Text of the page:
Then we have our reading from John’s Gospel, the latest in our hit parade of the longest Gospel readings ever over the past few weeks. The story begins with Jesus allowing his friend Lazarus to die. And once he finally makes his way to be with Lazarus’ family, what he hears is anger, pure and simple. Martha and Mary – two of Jesus’ closest friends, people who understand his power – they’ve watched their brother die of an illness they had no power to control. They’ve buried him, and they’re mourning just as we mourn when we lose someone so close it feels like a part of you has been cut off. Finally, four days late, Jesus shows up, and Martha runs down the road to rage at him: “Lord, if you had been here, my brother would not have died” (11:21). She can’t imagine why he failed to come and save her brother, and she loves Jesus enough to be completely honest about it: How dare you? But with her anger out there, Jesus can move her forward, toward new life.
So, in this upside-down time for us – as we seem to be losing our freedom, our connection with each other, and our sense of what’s “normal” – I want to say, first, it’s OK to be angry, and it’s OK to be afraid. God gets that. In fact, God got that very directly, coming to inhabit our broken life as one of us – angry enough to turn over tables in the Temple, frightened enough to cry in the Garden of Gethsemane. It’s OK to join Jesus in being human.
But what we can’t do with our anger and fear is stop there.
Let me share a quick story about a friend of mine. As you know, six of us from my seminary class have stayed close over the years. We get together each fall, and talk once a month, because the friendship matters that much. One of us, Kathy, is in the process of being with her husband as he dies. He’s making his exit because of long-term health issues, not because of coronavirus. Kathy is watching her husband go even as she leads a parish and completes her final project for a doctor of ministry degree. If anybody has a right to be fearful and angry, Kathy does. Yet, when we talked earlier this week, Kathy was making a different choice. Here’s what she said: “Death should never change the way we live, other than making us live more fully and more completely.”
Here’s what my friend Kathy could see – which is the same truth that God showed Ezekiel, the same truth that Jesus showed his friends there at the tomb: Kathy was reminding us that death never gets the last word. It’s perfectly OK to be afraid of a journey we’ve never taken before. And it’s perfectly OK to be angry over the losses we suffer, on all sorts of levels. But we have the Holy Spirit empowering us to make a choice. We can remain in fear and anger; God gives us that freedom. Or, we can choose hope and life instead. As Jesus said to Martha, after hearing her rage, “I am the resurrection and the life” (11:25) – standing before you, right here, right now. Death will do what it does, because death is part of the beautiful freedom of God’s creation, seeds falling into the ground and springing up to new and more abundant life. Death will do what it does, Jesus says, but that’s not the end of the story. “Those who believe in me, even though they die, will live; and everyone who lives and believes in me will never die” (11:25-26). Lazarus lies in the tomb but not for long, Jesus says. And like him, we will be unbound, and we will be set free.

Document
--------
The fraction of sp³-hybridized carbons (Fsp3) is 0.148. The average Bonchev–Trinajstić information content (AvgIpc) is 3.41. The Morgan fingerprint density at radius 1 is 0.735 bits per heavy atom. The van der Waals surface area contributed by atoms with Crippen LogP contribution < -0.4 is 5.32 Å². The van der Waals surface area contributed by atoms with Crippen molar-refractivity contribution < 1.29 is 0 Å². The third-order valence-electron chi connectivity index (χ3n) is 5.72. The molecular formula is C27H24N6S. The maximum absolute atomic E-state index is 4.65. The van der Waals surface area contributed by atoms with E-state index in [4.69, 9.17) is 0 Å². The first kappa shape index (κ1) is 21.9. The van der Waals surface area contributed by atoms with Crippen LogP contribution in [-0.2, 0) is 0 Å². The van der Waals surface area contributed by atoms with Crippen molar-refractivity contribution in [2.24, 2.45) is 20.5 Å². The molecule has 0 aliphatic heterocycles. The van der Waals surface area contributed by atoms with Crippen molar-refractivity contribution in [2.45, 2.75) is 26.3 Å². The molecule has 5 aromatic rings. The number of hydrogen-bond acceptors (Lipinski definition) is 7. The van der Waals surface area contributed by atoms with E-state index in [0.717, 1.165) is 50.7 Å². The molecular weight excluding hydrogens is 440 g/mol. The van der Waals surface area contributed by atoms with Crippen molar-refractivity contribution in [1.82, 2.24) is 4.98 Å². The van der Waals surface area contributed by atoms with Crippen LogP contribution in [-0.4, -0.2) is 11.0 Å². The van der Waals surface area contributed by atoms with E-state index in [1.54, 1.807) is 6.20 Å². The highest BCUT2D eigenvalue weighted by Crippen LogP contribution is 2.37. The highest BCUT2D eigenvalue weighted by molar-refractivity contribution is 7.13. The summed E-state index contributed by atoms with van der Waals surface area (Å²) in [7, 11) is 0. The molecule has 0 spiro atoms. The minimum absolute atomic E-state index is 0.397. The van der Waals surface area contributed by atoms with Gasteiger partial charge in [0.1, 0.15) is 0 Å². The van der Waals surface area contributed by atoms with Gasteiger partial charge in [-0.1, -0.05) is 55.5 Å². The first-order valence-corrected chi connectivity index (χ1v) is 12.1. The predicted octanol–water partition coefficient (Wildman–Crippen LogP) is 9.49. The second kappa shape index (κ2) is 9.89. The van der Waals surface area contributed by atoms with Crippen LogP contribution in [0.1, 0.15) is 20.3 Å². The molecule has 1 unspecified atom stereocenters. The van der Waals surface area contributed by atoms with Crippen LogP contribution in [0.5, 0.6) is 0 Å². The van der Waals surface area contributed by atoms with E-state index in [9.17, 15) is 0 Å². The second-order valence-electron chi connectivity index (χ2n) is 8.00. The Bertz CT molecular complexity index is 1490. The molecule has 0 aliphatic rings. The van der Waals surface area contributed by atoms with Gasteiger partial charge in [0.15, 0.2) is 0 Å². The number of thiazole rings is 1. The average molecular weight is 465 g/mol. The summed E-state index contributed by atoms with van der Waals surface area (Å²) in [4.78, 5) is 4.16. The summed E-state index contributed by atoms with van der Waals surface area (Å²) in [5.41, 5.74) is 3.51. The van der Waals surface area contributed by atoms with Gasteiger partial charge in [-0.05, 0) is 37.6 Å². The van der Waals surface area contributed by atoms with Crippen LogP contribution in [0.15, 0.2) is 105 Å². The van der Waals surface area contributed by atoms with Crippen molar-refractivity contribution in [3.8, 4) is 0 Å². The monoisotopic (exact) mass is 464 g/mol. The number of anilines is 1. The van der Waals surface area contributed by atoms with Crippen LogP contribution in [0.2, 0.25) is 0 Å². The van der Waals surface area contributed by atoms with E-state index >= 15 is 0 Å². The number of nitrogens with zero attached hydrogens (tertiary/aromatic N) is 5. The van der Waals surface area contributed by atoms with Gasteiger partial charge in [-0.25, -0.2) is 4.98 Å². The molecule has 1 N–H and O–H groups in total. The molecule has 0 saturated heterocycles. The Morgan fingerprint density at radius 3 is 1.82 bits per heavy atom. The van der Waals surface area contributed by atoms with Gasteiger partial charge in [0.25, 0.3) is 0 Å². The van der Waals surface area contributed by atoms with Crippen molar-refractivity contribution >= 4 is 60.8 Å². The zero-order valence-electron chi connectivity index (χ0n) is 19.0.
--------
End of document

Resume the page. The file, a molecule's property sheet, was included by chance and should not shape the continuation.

We can choose that story. We can claim that truth. And when we do, God uses us as present-day Ezekiels. In a time of disconnection and fear, in a time when our social lives lie dormant, in a time when we see scattered around us the dry bones of present connections and future plans, the Spirit of the Lord whispers to us – even such as us – and says, Mortal, “prophesy to these bones, and say to them … the Lord God … will cause breath to enter you, and you shall live” (37:4-5) .
That’s what the church is here for. That’s our witness in this disjointed time: to say to the dry bones of life around us that connection and hope are God’s promise even to people in bondage, even to people entombed. We are here to proclaim a contrast reality – not denying the hardship of this time, not denying our anger and our fear, but proclaiming the truth that this story has an ending that God’s already writing. And we are God’s instruments in bringing that story to life.
How? Well, here’s my grand call to action. Or, rather, here’s my call to a small but still-grand action, perhaps the most lifegiving witness we can make in a time of dry bones. Here you go: Once a day, every day, call someone to check in. Or write a note to say you care. Or send a text to someone whose house might feel like a tomb. Speak the Spirit’s love into the dryness and disconnection of these days, and you will help knit dry bones together. God will use you to roll away the stone and raise the dead to life.